Ramakrishna explains: “Pride, sleep and excessive eating are some of the identities of people of tamas. People with rajas engage themselves in many activities. Their dress will be pompous and shiny; their houses will display grandeur and be cleanly maintained; they will hang the portrait of the ‘queen’ (queen Victoria of British empire – it was the period when India was under British Rule)”

On the other hand, Ramakrishna says that, “People of sattwa guna will be soft and calm. They will earn just to have enough meals to live; they will not go out to sing praise on the rich to get money; their houses will not be properly maintained and may look unkempt. They will not bother about dressing impressively. They will not run around in hunt of name and fame.”

Play of Trigunas in Devotion to God

People’s gunas will be exposed in their attitude towards worship of God and in the practice of religious austerities too. Ramakrishna’s described his observation about devotees as follows:

Rajasic worship of God?

“The rajasic devotees  would wear silk clothes at the time of worship. They will wear a rosary made of ‘rudraksha’ around the neck and the rosary will have golden beads interspersed between rudraksha seeds. If someone visits their Puja Room, they will proudly take the visitor to show them around. Come this side; here are more to see; the floor is made of white marble; the ‘mantap’ (wooden enclosure where the God’s image is placed) has excellent carvings,” they will explain. They will donate to charities in a way visible to all.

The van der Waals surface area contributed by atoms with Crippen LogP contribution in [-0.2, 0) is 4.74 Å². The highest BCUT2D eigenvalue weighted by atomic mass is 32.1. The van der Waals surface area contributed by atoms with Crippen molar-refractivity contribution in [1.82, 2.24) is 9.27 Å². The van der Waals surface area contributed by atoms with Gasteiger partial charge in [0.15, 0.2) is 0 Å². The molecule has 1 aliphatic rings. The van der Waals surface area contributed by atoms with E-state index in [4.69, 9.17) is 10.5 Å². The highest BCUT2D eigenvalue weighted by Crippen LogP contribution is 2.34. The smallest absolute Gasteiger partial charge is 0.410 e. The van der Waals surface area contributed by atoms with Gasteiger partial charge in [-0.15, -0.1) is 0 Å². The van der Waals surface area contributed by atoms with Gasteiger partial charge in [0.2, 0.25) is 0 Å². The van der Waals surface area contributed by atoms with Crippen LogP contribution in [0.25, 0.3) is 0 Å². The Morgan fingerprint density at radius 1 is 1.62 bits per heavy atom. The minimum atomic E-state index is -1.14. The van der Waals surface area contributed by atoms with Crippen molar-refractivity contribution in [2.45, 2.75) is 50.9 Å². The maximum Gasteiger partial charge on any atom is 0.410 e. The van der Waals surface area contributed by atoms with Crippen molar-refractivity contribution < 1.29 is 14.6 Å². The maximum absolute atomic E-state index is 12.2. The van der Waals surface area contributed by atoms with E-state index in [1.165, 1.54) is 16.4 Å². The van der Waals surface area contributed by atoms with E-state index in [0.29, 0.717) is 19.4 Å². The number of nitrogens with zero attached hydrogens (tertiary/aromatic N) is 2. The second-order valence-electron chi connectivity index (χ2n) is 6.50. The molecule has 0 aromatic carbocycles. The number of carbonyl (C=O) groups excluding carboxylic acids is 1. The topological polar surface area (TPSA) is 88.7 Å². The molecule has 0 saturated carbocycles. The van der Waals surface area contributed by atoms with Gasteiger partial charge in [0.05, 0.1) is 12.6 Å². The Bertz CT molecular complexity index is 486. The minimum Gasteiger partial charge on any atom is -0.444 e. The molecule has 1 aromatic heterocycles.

As regards people of Sattwa guna, their contemplation about God, their acts of charity and their meditation will all be done secretively without the knowledge of others. They will sit inside the mosquito net and meditate. Others may think, “this man must have had poor sleep last night; that’s why he is sleeping so late.”

Ramakrishna says, “Sattwa is the last step in the stairs. By the next step, one can reach the roof. Once sattwa is in full measure, there won’t be much of delay to getGod’s vision. A little more progress will make one attain God.”

Trigunas – The Three Thieves

“The trigunas keep man under their spell; If sattwa is present, it drags rajas with it; If rajas is present, it drags tamas with it; All the three gunas are like thieves.

“Tamas destroys; rajas binds and sattwa releases one from bondage; but still, sattwa by itself cannot take you to Godliness, it can only show the way to God,” says Ramakrishna

He explains this concept of trigunas through the following story: